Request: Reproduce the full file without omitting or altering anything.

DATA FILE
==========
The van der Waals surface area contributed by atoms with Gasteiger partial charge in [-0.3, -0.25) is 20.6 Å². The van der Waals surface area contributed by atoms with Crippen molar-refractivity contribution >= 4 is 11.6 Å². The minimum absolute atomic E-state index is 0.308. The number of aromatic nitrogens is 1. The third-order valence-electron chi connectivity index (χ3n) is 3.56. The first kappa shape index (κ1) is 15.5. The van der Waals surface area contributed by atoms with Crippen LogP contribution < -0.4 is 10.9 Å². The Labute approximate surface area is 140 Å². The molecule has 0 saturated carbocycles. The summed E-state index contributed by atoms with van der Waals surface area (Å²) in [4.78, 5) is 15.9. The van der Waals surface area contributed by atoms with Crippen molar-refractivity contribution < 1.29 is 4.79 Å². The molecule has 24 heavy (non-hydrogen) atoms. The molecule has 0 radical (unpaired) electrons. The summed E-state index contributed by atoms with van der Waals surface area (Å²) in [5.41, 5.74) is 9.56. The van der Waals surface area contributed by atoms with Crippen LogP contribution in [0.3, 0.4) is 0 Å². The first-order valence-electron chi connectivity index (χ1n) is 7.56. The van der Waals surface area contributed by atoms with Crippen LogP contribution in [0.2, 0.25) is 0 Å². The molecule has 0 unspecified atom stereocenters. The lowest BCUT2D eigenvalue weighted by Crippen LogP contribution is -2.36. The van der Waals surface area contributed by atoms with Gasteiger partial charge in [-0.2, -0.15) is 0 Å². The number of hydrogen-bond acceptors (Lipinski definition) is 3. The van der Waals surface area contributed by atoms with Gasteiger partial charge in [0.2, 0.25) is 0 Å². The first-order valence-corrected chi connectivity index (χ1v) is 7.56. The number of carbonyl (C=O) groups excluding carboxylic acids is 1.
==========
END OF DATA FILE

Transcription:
The van der Waals surface area contributed by atoms with Gasteiger partial charge in [-0.3, -0.25) is 20.6 Å². The van der Waals surface area contributed by atoms with Crippen molar-refractivity contribution >= 4 is 11.6 Å². The minimum absolute atomic E-state index is 0.308. The number of aromatic nitrogens is 1. The third-order valence-electron chi connectivity index (χ3n) is 3.56. The first kappa shape index (κ1) is 15.5. The van der Waals surface area contributed by atoms with Crippen LogP contribution < -0.4 is 10.9 Å². The Labute approximate surface area is 140 Å². The molecule has 0 saturated carbocycles. The summed E-state index contributed by atoms with van der Waals surface area (Å²) in [4.78, 5) is 15.9. The van der Waals surface area contributed by atoms with Crippen molar-refractivity contribution < 1.29 is 4.79 Å². The molecule has 24 heavy (non-hydrogen) atoms. The molecule has 0 radical (unpaired) electrons. The summed E-state index contributed by atoms with van der Waals surface area (Å²) in [5.41, 5.74) is 9.56. The van der Waals surface area contributed by atoms with Crippen LogP contribution in [0.3, 0.4) is 0 Å². The first-order valence-electron chi connectivity index (χ1n) is 7.56. The van der Waals surface area contributed by atoms with Crippen LogP contribution in [0.2, 0.25) is 0 Å². The molecule has 0 unspecified atom stereocenters. The lowest BCUT2D eigenvalue weighted by Crippen LogP contribution is -2.36. The van der Waals surface area contributed by atoms with Gasteiger partial charge in [-0.2, -0.15) is 0 Å². The number of hydrogen-bond acceptors (Lipinski definition) is 3. The van der Waals surface area contributed by atoms with Gasteiger partial charge in [0.2, 0.25) is 0 Å². The first-order valence-corrected chi connectivity index (χ1v) is 7.56. The number of carbonyl (C=O) groups excluding carboxylic acids is 1.